On the track, she finished as an All-America selection in the Javelin, finishing fourth overall at the NCAA Championships in Rochester. Her throw of 44.12 meters at nationals broke the Stout record, a record she had claimed with her throw a week earlier at the UWL Final Qualifier. Amazingly, in the span of a week, Sorensen broke her own school record by 13 feet! That came after narrowly earning a spot in the field at nationals, as she threw over five meters further at the UWL Final Qualifier than she had at the WIAC Championships two weeks prior. Sorensen is also a talented pole vaulter and holds a PB of 3.71 meters, set back in April.

I’ll go out on a limb and say that Sorensen may have had the best year of any of the multi-sport D3 women’s basketball players in 2022-23. “All-American” is a prestigious honor, and then to succeed in the way she did on the court in quite possibly the strongest league in the nation…it deserves some serious recognition.

Claire Greene | Rhode Island College | Lacrosse, Basketball

Greene was spectacular for Rhode Island College in lacrosse this past season, leading the team in points (32), goals (31), and shots (75). The freshman from Storrs, CT was the only player with double digits in goals as the next-highest scorer had eight. She started in 11 games, playing her first match on March 20, just days after basketball season concluded with RIC’s Final Four run.

In basketball, she played in 28 games with two starts, averaging 14.1 minutes per game. Greene had 3.1 points and 2.4 rebounds per game, and made the most of her opportunities on a team that caught fire late in the season, and finished with a 28-4 record. Greene is likely to see more action this coming season on the court, considering RIC graduated a handful of seniors.

Ella Mackiewicz | UW-Platteville | Track & Field, Basketball

Another WIAC star-in-the-making, Mackiewicz was only a freshman this past year, yet accomplished a great deal for Platteville in both basketball and track & field.
The Kansas native started in all 26 games for UWP, leading the Pioneers in virtually every stat category. She tallied 11.5 points per game, including 23 in a dramatic 61-52 upset of first-place UW-Whitewater on Feb. 15. Her 5.2 rebounds also ranked No. 1 on the team and she was the only player to average more than one steal per game (1.7). That led to her selection as both the Wisconsin Basketball Coaches Association Newcomer of the Year and WIAC Newcomer of the Year.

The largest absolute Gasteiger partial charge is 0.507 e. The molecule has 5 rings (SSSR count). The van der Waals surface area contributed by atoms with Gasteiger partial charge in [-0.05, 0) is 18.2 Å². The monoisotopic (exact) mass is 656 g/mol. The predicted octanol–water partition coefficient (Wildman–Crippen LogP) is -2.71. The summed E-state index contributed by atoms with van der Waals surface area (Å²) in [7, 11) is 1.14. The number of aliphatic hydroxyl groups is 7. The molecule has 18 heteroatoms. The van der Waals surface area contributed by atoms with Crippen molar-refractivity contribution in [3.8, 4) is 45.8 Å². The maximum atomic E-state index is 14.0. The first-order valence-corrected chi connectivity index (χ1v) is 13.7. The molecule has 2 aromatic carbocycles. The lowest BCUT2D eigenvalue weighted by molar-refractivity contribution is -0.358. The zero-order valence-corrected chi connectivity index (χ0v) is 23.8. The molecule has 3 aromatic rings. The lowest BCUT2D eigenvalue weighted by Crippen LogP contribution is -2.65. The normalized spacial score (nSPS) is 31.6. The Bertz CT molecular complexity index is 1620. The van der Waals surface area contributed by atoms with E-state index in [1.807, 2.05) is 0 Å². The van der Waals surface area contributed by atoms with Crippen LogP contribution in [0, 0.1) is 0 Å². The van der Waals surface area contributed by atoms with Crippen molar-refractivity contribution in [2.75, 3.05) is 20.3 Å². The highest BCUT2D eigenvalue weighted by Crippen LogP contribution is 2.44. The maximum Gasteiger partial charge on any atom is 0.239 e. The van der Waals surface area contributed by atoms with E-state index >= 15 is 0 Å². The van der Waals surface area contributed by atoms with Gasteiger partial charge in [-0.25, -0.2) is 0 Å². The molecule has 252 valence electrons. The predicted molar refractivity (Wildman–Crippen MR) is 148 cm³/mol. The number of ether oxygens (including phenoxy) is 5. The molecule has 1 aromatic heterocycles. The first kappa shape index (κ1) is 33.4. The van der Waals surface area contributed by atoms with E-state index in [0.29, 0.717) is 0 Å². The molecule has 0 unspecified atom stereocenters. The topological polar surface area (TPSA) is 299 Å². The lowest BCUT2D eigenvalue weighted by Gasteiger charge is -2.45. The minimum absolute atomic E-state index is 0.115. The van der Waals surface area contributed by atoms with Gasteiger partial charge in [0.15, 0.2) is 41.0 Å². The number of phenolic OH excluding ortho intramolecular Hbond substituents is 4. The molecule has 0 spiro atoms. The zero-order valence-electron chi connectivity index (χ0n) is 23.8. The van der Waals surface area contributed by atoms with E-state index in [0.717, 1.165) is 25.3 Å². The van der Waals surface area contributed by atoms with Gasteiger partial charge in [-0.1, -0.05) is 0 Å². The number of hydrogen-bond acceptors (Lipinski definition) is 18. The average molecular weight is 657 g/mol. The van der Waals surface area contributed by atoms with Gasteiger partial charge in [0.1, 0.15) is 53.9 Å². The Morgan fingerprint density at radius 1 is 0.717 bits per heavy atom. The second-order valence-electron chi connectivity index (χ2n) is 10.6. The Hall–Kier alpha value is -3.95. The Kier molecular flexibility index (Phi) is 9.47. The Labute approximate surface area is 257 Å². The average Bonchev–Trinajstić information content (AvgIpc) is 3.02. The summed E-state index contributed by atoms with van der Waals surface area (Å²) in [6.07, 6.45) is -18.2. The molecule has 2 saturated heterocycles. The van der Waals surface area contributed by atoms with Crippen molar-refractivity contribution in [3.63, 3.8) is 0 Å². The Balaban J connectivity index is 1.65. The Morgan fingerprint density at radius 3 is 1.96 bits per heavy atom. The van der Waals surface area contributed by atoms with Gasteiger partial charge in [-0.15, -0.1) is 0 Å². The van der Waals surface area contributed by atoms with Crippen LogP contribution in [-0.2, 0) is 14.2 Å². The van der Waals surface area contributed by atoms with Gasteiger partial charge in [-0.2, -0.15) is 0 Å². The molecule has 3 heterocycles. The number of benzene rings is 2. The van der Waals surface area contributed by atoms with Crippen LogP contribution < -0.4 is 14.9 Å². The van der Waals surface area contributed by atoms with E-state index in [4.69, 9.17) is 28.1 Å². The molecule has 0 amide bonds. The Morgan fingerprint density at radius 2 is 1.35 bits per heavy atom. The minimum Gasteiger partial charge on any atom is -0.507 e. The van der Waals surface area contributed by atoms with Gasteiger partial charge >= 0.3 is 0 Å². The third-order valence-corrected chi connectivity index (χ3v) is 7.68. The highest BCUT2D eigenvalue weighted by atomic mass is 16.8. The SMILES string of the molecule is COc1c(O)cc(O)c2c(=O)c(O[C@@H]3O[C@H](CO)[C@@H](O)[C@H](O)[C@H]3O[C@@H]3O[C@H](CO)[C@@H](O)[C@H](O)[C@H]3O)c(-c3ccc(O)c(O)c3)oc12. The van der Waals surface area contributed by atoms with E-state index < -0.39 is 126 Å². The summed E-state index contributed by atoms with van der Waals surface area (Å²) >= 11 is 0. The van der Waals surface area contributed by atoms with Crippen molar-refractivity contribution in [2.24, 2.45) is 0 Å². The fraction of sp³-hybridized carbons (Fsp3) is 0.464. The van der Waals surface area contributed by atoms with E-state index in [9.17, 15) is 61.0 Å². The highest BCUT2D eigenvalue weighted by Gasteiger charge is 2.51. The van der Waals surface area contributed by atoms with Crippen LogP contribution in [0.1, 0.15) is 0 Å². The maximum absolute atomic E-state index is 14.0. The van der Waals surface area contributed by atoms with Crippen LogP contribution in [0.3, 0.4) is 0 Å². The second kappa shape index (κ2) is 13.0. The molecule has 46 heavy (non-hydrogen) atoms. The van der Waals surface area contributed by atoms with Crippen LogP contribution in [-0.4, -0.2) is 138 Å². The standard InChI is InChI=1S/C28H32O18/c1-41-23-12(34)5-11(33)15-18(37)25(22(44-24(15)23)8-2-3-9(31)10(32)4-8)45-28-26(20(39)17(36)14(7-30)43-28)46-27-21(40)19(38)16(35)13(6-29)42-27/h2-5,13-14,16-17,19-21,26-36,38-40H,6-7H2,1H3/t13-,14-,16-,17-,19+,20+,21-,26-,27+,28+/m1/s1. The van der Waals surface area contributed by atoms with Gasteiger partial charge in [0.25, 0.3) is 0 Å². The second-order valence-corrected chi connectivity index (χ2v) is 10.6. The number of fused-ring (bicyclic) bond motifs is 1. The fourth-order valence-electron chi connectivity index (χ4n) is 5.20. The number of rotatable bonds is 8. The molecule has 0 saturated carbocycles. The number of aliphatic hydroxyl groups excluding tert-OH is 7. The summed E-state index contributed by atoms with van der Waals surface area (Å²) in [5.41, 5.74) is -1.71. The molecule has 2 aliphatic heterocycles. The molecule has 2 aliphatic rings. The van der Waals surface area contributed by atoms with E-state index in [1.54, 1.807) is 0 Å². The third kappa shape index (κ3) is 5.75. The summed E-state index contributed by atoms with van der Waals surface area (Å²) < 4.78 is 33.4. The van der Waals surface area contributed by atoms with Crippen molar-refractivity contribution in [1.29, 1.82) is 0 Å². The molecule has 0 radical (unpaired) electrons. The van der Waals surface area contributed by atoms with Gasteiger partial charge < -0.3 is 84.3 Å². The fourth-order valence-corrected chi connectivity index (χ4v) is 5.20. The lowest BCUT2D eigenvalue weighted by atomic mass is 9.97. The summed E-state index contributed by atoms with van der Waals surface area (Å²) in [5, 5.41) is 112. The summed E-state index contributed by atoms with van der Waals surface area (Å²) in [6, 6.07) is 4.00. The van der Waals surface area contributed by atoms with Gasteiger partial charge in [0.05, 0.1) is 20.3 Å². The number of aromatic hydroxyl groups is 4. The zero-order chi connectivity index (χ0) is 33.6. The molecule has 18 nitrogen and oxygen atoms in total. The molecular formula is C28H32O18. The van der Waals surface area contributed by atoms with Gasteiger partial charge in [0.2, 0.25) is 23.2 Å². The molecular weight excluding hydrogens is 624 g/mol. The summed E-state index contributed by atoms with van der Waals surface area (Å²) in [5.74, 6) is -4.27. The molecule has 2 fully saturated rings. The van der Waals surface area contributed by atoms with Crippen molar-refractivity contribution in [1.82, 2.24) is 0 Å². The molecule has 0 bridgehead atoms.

As a high jumper in track & field, Mackiewicz posted six Top-5 finishes, and placed second at the WIAC Championships with a mark of 1.56 meter. She set a new PB with her fourth-place finish at the Eagle Open on May 12, recording a jump of 1.59 meters. The future is certainly bright for Mackiewicz, as she enters her sophomore year aiming to build on a very noteworthy freshman campaign. Not many student-athletes can easily adjust to the level of competition at the college in one sport, much less two, along with adjusting to the academics and living multiple states away from home. But Mackiewicz definitely seemed to do that this past year.

That’s a wrap for this post! I’ll be back on Monday with another edition of “Schedule analysis”, looking at the 2023-24 slates for Hope, Trine, Carnegie Mellon, and Trinity (CT). Can’t wait! Have a great weekend.


The Scoop on D3 Women’s Hoops: Schedule Analysis Part I + Coaching changes of note

Welcome back! Hope everyone had a great Memorial Day on Monday. Thought I’d check in with another post as we head into the month of June! I said I would take a look at some schedules that have already been released, so here you go!

One of the first complete 2023-24 schedules I found was that of Berry College. Coming off a 16-11, 8-6 SAA season, the Vikings are seeking improvement, and I wouldn’t be surprised if they are firmly in the SAA title race once we hit mid-February. I have not had a chance to confirm what their roster will look like, but at first glance, this is a team that will bring back three of its top five scorers from a year ago, and its top rebounder in Elly Callihan, who was just a freshman last season.

Getting to the schedule, this one is well put together. Berry is more or less an “island” team in that they are somewhat geographically isolated from the bulk of D-III programs in the midwest and northeast. Highlighting the slate is a trip to New York City Dec. 19-20 for the “New York Shootout”. I anticipate this will be hosted at NYU’s brand-new state-of-the-art gym. We’ll see.

I also liked the fact that they will be at the Emory Tip-Off Classic in Atlanta Nov. 18-19, as that event always draws a good out-of-region team or two, along with Emory itself. Playing Guilford at home on Dec. 30 could be an RRO opportunity for Berry.